President Bashar al-Assad has announced that emergency law in place for almost 50 years in Syria will be lifted by next week, but he ignored popular demands to curb the security apparatus and dismantle its authoritarian system.
Assad, facing unprecedented pressure for democratic reform, had earlier pledged to replace the repressive emergency law with antiterrorism legislation, but opposition figures said this was likely to preserve tough restrictions on freedom of speech and assembly in Syria, under monolithic Baath Party rule since 1963.
"Next week is the maximum [time] limit for completion of these laws regarding the lifting of the state of emergency," Assad said in an April 16 speech to a new cabinet he named last week broadcast by Syrian state television.
He warned activists and agitators against efforts to impose "mob" rule.
"We will not be lenient toward sabotage," Assad said. Syrian authorities have blamed "infiltrators" for stirring up unrest at the behest of outside players, including Lebanon and Islamist groups.
Emergency law bans public gatherings of more than five people and served to throttle any public dissent until Syrians began taking to the streets a month ago, emboldened by popular uprisings that ousted autocratic leaders in Egypt and Tunisia.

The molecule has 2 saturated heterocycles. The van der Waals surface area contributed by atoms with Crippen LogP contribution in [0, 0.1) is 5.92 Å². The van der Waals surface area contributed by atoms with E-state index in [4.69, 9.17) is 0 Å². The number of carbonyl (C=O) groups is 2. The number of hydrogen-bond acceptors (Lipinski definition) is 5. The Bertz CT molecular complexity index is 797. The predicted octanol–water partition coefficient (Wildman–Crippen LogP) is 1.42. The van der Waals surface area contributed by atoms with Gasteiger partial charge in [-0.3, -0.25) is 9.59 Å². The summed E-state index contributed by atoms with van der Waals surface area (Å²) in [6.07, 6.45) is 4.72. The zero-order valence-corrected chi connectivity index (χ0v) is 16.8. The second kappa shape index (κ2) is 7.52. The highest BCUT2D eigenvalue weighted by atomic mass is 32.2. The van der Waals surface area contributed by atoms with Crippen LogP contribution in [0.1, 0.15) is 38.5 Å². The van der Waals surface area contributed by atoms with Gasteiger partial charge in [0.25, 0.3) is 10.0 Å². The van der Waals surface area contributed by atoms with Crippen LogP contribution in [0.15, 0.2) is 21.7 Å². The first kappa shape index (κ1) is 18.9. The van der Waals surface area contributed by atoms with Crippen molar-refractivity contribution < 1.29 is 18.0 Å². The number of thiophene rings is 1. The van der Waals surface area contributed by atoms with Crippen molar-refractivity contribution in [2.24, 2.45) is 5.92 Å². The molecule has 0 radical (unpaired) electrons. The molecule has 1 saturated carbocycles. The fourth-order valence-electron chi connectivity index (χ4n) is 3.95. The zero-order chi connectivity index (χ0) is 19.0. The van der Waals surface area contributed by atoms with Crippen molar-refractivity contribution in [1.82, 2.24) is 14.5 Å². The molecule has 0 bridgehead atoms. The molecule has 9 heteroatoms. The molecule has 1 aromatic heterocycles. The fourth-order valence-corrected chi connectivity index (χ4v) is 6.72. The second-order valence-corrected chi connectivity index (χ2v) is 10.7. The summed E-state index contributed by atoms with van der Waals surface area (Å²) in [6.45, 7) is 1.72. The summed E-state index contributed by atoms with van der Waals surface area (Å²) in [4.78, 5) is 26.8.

Assad was speaking the same day that thousands marched in the southern Syrian city of Daraa, the fount of the protest wave, chanting: "The people want the overthrow of the regime," according to two witnesses.
In the Damascus suburb of Douma, 1,500 residents staged a sit-in in the main square to demand the release of 140 local people arrested in a march on the capital on April 15, two rights campaigners said. Twelve of the detainees were freed after their heads were shaved so they could be easily identified by security police if they joined future protests, they said.
In Latakia, a funeral was held for a protester who died in a pro-democracy demonstration that was broken up by security forces on April 15.
Assad said a law to allow political parties would remain under study but the issue was sensitive because it could lead either "to the breakup of society or to more national unity."
compiled from Reuters reports
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